But we’re going to have to figure that out at some point, because as we bring people into the fold, we need to have a lot of clarity of who reports to who. And we have made the mistake of having not such a nice discussion in front of our staff. It takes so long to recover from those. It makes everyone so uncomfortable. And for ownership, because of our visa, I am legally required to own 51 percent of the company. So that’s how we have it set up.

Loren Feldman:
Laura, how about you? You’ve talked about Doug’s role in the company. But you did, in fact, start the business with him, correct?

Laura Zander:
Yes, kind of. I mean, he still had another job. So I started it, and opened the shop. But we’ve worked together since the very beginning. So he wasn’t necessarily in the store doing anything. He came on full-time and quit his day job, I think maybe three or four years into it. So the business was finally making enough money that we didn’t need his income after a few years. But, yeah, from day one, he’s worked on the website and worked on the technical side, which is what he continues to do.

And from day one—hindsight is 2020, of course—but from day one, he’s also been the strategic advisor. All big decisions we make together, and even small decisions we make together. So I tend to be more of, I guess, the face. Like, he’s never been to a trade show. He’s never met our vendors—I mean, very few of them. He has a team of one or two people who he works with. He works mostly from home, whereas I have a team of 70.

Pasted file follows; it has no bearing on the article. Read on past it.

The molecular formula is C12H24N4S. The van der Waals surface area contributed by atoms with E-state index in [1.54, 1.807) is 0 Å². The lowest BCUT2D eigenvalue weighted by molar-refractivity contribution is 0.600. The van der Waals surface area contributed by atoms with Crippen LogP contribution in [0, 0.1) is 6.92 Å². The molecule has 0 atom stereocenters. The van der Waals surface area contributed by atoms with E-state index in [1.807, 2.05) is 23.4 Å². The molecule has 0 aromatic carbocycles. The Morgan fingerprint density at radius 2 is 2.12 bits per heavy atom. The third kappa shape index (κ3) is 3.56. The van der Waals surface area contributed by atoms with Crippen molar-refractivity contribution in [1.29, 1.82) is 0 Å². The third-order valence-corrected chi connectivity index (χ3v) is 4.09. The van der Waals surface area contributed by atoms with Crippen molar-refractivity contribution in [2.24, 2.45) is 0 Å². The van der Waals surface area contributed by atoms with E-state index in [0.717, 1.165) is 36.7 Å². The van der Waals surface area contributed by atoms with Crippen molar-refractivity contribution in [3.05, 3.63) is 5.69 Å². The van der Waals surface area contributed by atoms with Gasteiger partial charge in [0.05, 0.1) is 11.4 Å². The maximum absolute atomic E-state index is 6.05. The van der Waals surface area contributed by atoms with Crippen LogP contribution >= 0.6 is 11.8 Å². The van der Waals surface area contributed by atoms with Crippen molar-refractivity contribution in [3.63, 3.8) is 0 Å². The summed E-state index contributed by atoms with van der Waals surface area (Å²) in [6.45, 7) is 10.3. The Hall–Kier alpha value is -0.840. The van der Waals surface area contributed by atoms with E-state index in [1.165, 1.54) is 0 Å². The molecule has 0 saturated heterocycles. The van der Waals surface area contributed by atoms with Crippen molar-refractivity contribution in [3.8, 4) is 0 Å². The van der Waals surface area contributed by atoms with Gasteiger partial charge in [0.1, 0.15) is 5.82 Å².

But we talk about everything. We divide our finances. He manages the cash flow and paying the bills. He does the stuff that requires a responsible adult. But then I’m the one who manages the profit and loss and the financial statements and the budgeting. And I’m looking at how much we’re spending and what we’re spending stuff on.

And then, in some ways, he’s really my mentor. We talk about things when there are problems, or we need somebody who’s not in the day-to-day to give a perspective. So as far as titles are concerned, I mean, we’re kind of like Hans. I guess technically, I’m CEO, and technically, I own 51 percent, but honestly, we made those decisions back in 2011 to join EY Winning Women. We changed it from 50-50 to 51-49 so that we’re a women-owned business. And then we made me CEO, because I’m the one who’s forward-facing, but we go through everything together. And we’ve always worked together. We met at work. So we’ve never even really had conversations about who does what. It just kind of happens organically. We’ve never really talked about it. We just kind of fall into those roles.

Loren Feldman:
All right, let’s take a quick break to hear from our sponsor, Work Better Now.

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And we’re back.

Liz Picarazzi:
I have a question, Laura. Sometimes when I talk to other entrepreneurs who work with their partners or spouses, I like to ask the question: What do you discuss over dinner?

Laura Zander:
Oh, yeah, well, the benefit of us working together is that we never run out of things to talk about. So I think it really helps our relationship a lot. We talk about work. We have a 13-year-old son, so we talk about our son. And then we dream about retirement and what we’re gonna go through when we have time off. We talk about travel a lot, and biking and skiing and running and surfing. That’s kind of our life. Before we opened the business and we worked at different companies, we would do side projects together just to earn extra money, like travel money. So it’s part of our relationship—to work on projects together. This just happened to be a bigger project.

Loren Feldman:
I wonder if any of you have felt the need to set guidelines—

Hans Schrei:
Oh, yes.

Loren Feldman:
—dividing personal and business, what’s in bounds and what’s out of bounds. You have, Hans?

Hans Schrei: